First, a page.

Yet it doesn’t have to be this way! Christian beliefs can actually support the investigation of God’s creation, and discoveries in the natural world can build up one’s faith. The problem is that most young people aren’t hearing this message.
Nope, they’re not hearing it, despite BioLogos spending a lot of money to get that message across. And the rest of her piece explains how Christian beliefs (including the Resurrection, original sin, and presumably the End Times) can be made compatible with science and the disaffected young folk indoctrinated in this view.
By the way, Haarsma didn’t come by her Christianity through empirical investigation or study of other faiths: she was brought up that way—indoctrinated.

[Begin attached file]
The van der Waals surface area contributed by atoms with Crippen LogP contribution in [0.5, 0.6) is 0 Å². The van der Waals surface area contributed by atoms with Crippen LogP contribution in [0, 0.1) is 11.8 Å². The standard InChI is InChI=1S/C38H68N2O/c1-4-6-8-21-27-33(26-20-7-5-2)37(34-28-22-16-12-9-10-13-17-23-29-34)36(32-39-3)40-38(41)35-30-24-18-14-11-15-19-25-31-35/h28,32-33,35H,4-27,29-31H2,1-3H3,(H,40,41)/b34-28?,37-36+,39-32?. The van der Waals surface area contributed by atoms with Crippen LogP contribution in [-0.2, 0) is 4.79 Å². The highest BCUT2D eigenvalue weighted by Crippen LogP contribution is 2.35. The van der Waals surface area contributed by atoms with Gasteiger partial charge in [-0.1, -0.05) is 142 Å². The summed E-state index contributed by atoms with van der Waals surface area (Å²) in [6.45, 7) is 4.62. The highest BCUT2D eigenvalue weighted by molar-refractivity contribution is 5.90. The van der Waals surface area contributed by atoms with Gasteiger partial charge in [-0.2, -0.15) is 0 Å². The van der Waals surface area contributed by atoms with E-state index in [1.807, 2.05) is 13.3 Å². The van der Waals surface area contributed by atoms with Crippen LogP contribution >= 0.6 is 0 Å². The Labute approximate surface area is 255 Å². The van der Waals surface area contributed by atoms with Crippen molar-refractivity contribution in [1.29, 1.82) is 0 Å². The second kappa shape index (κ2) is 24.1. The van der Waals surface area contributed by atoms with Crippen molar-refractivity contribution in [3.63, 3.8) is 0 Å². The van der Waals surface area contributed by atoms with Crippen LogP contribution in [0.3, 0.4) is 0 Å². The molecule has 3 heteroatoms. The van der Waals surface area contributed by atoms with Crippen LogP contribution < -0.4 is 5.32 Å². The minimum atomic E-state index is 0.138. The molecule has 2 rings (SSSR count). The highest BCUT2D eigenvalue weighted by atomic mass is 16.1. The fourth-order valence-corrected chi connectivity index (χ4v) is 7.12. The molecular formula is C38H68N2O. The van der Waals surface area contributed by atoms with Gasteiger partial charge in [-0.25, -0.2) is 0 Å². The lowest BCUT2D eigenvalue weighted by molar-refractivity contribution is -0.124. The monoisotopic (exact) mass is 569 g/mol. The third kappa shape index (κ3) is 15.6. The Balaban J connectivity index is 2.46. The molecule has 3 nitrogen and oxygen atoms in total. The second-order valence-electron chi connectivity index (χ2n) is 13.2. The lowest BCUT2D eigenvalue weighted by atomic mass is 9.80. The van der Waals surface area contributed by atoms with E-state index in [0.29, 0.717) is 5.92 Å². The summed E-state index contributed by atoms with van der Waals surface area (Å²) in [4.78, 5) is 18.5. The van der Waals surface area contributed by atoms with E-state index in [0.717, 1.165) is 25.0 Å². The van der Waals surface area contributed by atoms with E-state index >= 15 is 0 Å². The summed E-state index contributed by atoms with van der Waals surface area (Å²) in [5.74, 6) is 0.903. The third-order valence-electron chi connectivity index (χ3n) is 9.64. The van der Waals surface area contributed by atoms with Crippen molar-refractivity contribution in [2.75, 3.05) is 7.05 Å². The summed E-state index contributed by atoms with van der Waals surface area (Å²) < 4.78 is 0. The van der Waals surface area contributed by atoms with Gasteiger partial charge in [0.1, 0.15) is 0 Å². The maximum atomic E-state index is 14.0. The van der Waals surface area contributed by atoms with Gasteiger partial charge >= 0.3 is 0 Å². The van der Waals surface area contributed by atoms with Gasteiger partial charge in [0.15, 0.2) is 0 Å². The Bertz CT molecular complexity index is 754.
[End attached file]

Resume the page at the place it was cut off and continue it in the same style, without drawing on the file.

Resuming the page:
In the 1970s and 80s, I grew up in a wonderful church in the suburbs of Minneapolis. This was a white evangelical church, back when “evangelical” meant an emphasis on evangelism, not politics. This community grounded me in the faith, giving me a bedrock conviction that God exists and loves me. My Sunday school teachers and the Bible quiz team fostered in me a deep knowledge and love of the Bible. When it came to science, people at church encouraged me in school, and the parents of my church friends included an engineer and a math professor.)
But she did have an epiphany at her Christian college when she encountered John Calvin’s phrase, “All truth is God’s truth,” which of course presupposes a Christian God in the first place. And so she had the Big Revelation that the Bible should be read as an extended metaphor, not as a textbook of science. (What she means here, of course, is that “parts of the Bible aren’t really true, but I know which parts are true”.):